Above: Here the threaded Headset is all reassembled with the threaded race screwed down into place, not too tight or loose. Above that goes the cable hanger/bracket then a spacer/washer then the cap nut. As always you want to make a note of the proper order in which to install the various washers and brackets etc. etc. BEFORE you take yours apart. For a more detailed threaded headset rebuild, Just search "rebuild threaded headset" using the "Search This Blog" feature located in the right column near the top, just below the followers.
Above: Here I am reinstalling the sealed bottom bracket using the sealed bottom bracket removal tool. All I did was remove the unit and clean up the outer surfaces. Then I cleaned out the bracket shell itself. Since the bracket spindle turns smoothly inside the unit with no grind or play, there is no point in replacing it now. So here I have wrapped the threads once with Teflon Tape (optional) Then after applying the smallest amount of grease to the bracket shell's (female) threads. I can now thread the unit back into the shell.
Above: The Shimano triple crankset. You might have to blow this pic up to see the details. Laura pointed out what appeared to be broken teeth on the large chain-ring. On closer inspection I noticed at 180 degrees the same pattern of shorter sprocket teeth. So I did an image search for Hyper Drive crank and found another crank with the same pattern of shorter teeth. I suspect this somehow results in smoother or quicker chain-ring changes or shifts. What got my attention first was the teeth did not feel like they had been broken. And the crank spins pretty straight. I would think an impact hard enough to break off sprocket teeth would have had enough force the bend the chain ring. So if you are familiar with this crank type please feel free to leave a comment.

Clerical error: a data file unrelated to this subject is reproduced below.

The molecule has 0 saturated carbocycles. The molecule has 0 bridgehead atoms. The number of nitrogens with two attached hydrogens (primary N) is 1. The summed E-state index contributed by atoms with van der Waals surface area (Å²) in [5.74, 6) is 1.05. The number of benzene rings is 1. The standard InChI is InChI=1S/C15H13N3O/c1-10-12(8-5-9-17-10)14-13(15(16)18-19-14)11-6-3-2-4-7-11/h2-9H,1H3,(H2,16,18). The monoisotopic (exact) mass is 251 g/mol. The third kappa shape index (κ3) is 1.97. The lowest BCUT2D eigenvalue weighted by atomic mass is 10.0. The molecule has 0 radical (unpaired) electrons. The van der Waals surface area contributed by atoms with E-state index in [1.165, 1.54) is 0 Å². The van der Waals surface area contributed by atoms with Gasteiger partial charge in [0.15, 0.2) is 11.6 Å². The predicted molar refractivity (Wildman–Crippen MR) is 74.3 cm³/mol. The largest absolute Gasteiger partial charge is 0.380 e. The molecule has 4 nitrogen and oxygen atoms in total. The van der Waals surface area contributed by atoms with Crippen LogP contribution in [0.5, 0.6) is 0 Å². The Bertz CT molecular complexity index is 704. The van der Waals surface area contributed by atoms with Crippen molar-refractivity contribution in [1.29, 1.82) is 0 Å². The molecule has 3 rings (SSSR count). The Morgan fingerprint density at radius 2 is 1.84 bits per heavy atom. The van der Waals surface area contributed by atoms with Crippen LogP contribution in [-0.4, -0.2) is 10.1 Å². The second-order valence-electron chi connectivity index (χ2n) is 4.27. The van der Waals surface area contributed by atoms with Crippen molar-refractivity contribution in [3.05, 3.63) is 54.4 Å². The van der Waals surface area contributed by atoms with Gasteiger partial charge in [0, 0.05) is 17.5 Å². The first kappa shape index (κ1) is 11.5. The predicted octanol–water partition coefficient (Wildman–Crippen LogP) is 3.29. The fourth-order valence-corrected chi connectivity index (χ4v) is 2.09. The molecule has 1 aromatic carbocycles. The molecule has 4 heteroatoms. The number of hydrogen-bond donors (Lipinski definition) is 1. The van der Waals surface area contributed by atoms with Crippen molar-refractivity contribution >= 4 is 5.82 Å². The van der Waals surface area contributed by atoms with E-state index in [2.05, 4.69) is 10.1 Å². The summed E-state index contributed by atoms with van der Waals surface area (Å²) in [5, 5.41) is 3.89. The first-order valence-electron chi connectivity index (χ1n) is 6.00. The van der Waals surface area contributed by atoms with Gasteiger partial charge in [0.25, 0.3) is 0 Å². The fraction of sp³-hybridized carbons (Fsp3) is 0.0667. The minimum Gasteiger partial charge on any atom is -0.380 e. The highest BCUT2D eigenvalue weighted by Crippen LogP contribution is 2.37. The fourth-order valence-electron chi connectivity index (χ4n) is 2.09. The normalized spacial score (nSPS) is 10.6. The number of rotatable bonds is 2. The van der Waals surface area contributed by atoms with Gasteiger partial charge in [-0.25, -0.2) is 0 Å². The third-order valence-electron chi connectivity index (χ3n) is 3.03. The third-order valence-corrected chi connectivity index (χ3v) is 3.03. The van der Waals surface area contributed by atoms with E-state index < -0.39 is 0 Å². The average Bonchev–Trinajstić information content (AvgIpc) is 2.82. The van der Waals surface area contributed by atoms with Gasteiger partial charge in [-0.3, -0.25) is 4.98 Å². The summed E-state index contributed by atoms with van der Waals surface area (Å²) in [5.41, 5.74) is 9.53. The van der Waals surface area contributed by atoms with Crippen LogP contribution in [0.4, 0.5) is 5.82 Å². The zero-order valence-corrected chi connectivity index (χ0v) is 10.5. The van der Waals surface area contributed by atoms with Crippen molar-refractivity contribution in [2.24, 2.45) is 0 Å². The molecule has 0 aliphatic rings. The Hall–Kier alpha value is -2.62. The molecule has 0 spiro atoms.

Above: The first parts salvaged from the parts bike were these pedals. I have my doubts that these will perform well in wet and or cold conditions.
Above: The Ze'Fal mud guards cleaned up nicely using Armor All (plain) cleaning wipes. The Armor All cleaning wipes do a really good job. And working inside it is much more convenient than having a bucket of soapy water or spraying bio de greaser in the house. Here I am also removing the brakes and cleaning up the posts. This will save a little time when I am ready to to install the new brakes.
Above: Laura wants a riding position much the same as on her road bike. For this reason I am installing drop handlebars. The alloy road stem pictured was salvaged from her Dads old Schwinn World Voyageur. You might remember the World Voyageur, I stopped restoring it after discovering the frame had been compromised. I wasn't too deep into the restoration when I spotted the problem. So it really wasn't that big of a deal. Hey, You can't save them all.